#ThatWas2018: Several highs, but lots to learn for Google
Google has evolved from a search platform into a full-fledged ecosystem. The company is still taking big strides into the future, but if we look at 2018, its journey has been one hell of a ride - full of highs and lows. It launched various cool gadgets, but also triggered some major controversies at the same time. Let's take a look at Google's year.
First up, Google introduced many cool gadgets
This year, Google introduced some cool gadgets, including the third generation of Pixel phones, Home Hub smart display, a new Chromecast, and an iPad challenging Pixel Slate. They all were pretty impressive, but Pixel 3 phones and Home Hub, in particular, stole the show. Pixels made their mark with extraordinary camera capabilities, while Home Hub's 'camera-less' but display-enhanced Google Assistant functions left us awestruck.
And, then it was Google and its software
Google is still working on the hardware segment, but software is something it owned in 2018. This year, we witnessed Google's human-sounding Duplex AI, which, when ready, would make calls on behalf of users to schedule appointments. Thanks to Duplex and other features, Assistant is smarter than ever and can perform multiple tasks on one command, even Gmail can now predict what you're typing.
Google Assistant's fancy capabilities
It is impossible to list out all the capabilities of Google Assistant, but the most notable ones of the year include fight delay prediction, automatic call-screening, politeness reward, song-identification, reminders, and face/location-based photo-searches. You can even change Assistant's voice into R&B star John Legend's.
Android Pie launched, existing products improved
Google introduced the latest iteration of its mobile OS, Android 9.0 Pie, with capabilities like flip to sssh, adaptive battery, and text magnification. Pie is available on a small number of devices, but just like Oreo and previous versions, we expect its adoption rate to further increase. Also, Google integrated its image-recognition app 'Lens' to non-Pixel devices and enhanced various services, including Chrome, Maps.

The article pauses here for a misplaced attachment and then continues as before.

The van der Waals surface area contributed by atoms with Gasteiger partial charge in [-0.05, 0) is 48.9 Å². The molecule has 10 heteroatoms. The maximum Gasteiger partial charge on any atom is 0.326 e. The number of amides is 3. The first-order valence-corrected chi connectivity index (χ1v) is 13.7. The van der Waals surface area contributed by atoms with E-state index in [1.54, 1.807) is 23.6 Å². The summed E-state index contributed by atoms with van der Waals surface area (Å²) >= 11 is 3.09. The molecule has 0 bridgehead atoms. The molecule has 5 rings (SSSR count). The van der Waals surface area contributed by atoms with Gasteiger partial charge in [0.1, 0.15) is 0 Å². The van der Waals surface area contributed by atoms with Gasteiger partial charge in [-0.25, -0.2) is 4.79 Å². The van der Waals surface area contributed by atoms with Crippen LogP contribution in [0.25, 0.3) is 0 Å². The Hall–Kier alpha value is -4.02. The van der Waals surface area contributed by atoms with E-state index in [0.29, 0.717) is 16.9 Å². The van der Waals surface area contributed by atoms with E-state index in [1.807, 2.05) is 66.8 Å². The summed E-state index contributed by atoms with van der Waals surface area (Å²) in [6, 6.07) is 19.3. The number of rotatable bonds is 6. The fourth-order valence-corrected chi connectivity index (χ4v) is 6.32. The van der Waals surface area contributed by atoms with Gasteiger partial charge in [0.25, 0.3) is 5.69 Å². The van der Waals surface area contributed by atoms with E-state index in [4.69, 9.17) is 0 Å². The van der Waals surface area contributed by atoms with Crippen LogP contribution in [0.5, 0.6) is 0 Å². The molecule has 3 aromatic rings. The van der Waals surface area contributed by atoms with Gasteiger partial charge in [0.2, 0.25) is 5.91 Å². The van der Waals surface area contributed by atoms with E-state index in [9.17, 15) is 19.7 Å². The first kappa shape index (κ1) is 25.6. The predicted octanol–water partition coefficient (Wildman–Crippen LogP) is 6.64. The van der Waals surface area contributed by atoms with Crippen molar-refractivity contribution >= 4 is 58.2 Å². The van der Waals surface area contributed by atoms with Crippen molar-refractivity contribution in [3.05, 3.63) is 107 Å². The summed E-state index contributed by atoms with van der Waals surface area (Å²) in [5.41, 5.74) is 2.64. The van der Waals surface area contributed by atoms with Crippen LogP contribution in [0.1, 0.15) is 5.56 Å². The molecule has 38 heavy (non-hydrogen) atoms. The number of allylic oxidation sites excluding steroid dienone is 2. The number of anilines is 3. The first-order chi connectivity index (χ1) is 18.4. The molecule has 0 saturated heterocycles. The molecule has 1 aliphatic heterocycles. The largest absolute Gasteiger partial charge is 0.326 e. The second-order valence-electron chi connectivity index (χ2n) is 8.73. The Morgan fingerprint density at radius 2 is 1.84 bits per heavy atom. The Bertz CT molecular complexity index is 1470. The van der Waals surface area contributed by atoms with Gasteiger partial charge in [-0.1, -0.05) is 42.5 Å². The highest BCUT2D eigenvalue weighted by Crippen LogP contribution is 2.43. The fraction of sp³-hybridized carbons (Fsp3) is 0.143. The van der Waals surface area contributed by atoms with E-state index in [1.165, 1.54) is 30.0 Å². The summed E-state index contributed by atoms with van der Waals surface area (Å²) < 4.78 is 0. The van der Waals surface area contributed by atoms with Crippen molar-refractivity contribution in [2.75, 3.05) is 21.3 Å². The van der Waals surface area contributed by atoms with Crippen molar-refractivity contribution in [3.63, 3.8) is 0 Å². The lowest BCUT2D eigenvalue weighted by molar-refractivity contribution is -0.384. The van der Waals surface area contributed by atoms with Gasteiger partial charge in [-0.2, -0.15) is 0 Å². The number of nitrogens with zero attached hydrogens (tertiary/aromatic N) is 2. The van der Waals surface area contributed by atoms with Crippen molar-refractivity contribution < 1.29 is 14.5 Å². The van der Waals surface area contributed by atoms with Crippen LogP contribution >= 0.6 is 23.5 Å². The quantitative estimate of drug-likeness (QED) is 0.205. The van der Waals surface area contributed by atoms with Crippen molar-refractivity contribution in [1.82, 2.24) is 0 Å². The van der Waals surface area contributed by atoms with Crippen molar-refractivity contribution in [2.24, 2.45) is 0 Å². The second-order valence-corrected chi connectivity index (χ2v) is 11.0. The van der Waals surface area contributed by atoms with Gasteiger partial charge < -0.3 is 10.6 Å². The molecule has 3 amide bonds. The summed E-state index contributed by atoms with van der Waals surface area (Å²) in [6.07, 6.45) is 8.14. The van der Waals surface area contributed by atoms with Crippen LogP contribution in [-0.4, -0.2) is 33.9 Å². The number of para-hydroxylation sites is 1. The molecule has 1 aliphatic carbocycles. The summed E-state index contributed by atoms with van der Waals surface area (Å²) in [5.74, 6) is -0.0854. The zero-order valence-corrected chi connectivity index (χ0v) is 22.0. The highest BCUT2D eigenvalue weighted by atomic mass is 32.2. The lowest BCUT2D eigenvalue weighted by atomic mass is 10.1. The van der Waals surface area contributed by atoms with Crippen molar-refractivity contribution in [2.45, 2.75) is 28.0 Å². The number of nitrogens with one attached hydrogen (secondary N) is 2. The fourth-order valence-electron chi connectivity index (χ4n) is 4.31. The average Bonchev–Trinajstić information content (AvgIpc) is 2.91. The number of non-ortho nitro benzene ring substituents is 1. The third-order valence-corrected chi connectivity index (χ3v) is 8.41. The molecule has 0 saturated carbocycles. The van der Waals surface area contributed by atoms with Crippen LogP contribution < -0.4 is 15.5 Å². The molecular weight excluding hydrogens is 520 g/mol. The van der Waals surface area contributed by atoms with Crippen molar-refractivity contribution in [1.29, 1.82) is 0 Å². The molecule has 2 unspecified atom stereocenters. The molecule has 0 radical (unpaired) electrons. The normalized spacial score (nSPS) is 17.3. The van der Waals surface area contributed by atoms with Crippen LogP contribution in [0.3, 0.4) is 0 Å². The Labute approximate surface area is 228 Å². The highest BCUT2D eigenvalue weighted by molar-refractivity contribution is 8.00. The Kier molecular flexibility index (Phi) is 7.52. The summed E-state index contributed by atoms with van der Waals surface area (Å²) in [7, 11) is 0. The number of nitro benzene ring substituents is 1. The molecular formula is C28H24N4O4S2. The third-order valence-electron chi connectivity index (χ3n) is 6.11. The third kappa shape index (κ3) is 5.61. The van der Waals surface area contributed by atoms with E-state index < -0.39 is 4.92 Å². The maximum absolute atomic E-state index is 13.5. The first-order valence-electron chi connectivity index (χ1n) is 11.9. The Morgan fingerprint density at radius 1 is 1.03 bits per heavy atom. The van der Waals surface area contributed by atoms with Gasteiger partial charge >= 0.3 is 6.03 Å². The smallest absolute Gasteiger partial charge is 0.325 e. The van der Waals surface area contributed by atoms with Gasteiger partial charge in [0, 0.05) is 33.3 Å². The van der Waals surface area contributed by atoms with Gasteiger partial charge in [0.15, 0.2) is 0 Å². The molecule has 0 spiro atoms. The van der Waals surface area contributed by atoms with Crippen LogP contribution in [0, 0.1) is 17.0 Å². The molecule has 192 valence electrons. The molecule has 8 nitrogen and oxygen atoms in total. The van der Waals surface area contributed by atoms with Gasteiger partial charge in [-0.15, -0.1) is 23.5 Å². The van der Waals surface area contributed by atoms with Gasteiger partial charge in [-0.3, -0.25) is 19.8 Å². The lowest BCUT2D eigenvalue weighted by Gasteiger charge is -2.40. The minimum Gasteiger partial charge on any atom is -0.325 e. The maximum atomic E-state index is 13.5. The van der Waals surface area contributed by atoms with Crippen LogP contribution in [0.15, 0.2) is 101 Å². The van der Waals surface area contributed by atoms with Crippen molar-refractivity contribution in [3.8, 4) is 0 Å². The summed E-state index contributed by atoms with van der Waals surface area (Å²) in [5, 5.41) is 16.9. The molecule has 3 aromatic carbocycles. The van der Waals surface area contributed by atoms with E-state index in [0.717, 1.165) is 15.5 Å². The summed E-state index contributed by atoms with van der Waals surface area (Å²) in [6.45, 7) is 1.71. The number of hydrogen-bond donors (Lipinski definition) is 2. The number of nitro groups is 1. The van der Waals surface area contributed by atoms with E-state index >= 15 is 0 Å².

And, don't forget Project Stream
In October, Google's Cloud computing division also announced Project Stream, a web-based platform for streaming high-end video games. It is still at a nascent stage, but people in the US can already play the all-new Assassin's Creed Odyssey on it.
Now, coming to the lows, controversies
Despite succeeding with its products, Google has drawn flak in other segments of the technology industry. The first case stems from the controversial Chinese search engine project named Dragonfly. Google reportedly collected data on Chinese searches for developing the engine in accordance with the country's censorship rules. But, as the project was kept hidden, it drew severe backlash from employees, leading to its cancellation.
Protest against Project Maven
Nearly a dozen Google employees resigned while some 3,000 petitioned against Project Maven - a joint project (now shuttered) between Google and Pentagon. The project revolved around analyzing drone imagery, which raised concerns of employing technology for weaponizing AI and carrying out lethal attacks.
Google+ and its data leaks
Google+ was never a success, but in 2018, the platform exposed data of millions of users from bugs associated with its APIs. In March, it leaked profile-related data (names, emails, profile photos, gender) of some 500,000 users and now, in December, it confirmed another major exposure affecting over 52 million users of the service. Now, Google+ is in the process of shutting down.
Finally, the case of sexual harassment
Google has been accused of not handling cases of sexual harassment appropriately. In fact, just last month, thousands of employees staged a walkout demanding key changes in how sexual misconduct allegations are dealt with at the firm. The protest was prompted because Google paid Android creator Andy Rubin and other executives an exit package worth millions even though they faced sexual misconduct allegations.
Now, looking forward to 2019, hoping for Google's best
As we said, 2018 was full of ups and downs for Google. But we expect the company would learn from the past and won't repeat the same mistakes - while continuing the good work with its software and hardware products. Also, it should focus on bolstering the defenses of the Play Store and other services and take a stronger approach toward user privacy.